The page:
Recently I went inside a building I have walked or driven by probably a thousand times, the Palazzo Venezia. I had never entered the palazzo before. But it was a first Sunday of the month, consequently, the museum in Palazzo Venezia had free admission, and we decided to give it a try. Most people know Palazzo Venezia as the site of the balcony from which Benito Mussolini gave his speeches.
The palazzo itself is architecturally significant, an example of how a medieval core (today clearly seen in the medieval tower on one side), was later modified with early Renaissance elements. It’s a massive palace, clearly built more for safety than for beauty.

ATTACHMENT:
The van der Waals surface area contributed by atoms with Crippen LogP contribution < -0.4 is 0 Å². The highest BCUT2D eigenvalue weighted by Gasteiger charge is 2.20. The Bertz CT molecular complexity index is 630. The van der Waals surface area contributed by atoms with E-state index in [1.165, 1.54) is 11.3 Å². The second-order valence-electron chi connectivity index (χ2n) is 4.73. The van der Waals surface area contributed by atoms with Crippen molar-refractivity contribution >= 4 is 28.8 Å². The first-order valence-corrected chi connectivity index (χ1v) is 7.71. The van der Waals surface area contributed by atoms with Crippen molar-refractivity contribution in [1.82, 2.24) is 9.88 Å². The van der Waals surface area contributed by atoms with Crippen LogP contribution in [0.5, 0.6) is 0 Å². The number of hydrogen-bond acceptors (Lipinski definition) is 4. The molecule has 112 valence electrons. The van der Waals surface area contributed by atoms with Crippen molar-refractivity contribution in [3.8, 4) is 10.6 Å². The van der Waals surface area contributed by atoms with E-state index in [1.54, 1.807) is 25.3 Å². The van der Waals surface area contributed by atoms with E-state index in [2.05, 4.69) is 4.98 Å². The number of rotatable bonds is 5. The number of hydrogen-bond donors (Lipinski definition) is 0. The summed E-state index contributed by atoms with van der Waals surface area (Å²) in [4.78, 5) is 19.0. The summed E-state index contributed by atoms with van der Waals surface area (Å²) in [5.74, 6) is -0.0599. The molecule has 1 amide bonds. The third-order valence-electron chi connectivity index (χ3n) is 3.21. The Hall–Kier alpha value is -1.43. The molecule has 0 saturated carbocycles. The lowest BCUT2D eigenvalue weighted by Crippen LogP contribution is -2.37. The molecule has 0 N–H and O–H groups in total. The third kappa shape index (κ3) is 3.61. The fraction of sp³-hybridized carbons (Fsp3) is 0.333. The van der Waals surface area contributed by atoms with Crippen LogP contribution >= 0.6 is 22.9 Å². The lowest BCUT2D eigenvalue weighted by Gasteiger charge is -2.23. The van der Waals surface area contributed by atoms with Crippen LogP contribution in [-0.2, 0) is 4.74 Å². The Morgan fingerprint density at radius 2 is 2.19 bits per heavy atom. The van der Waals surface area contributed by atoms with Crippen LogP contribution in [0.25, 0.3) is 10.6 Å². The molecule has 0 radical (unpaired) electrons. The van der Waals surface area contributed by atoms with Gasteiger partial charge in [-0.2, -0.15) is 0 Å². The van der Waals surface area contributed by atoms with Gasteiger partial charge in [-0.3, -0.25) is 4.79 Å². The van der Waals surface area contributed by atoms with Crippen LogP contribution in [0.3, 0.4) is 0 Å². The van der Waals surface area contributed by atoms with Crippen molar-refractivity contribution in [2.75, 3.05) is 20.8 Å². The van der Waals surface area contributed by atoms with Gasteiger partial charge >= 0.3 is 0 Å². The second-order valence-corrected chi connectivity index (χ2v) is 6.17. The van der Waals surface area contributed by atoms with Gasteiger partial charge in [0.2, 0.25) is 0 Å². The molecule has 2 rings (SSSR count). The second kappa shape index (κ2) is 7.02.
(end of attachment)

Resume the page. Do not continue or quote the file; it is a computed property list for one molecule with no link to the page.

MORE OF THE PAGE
The rather eclectic collection focuses on early Christian art, though it also includes Renaissance paintings, ancient statuary and inscriptions, ceramics, bronzes, and tapestries.
The museum was certainly worthwhile — particularly on a free day — but, I was more impressed with the palazzo itself than the museum collection. The first courtyard is a large, lovely green oasis.
To enter the museum, you walk up a marvelous staircase, and you may see some lovely little details on the way:
The interior includes the Altoviti Hall, a stunning room with an elaborate ceiling and gorgeous frescoes, including the one at the top of this post.
But the most beautiful thing about the palazzo to me is its interior courtyard, the Lapidarium.
Oh, and the floors are beautiful too. (Yes, I have a thing for glorious floors). More on the floors of Palazzo Venezia later.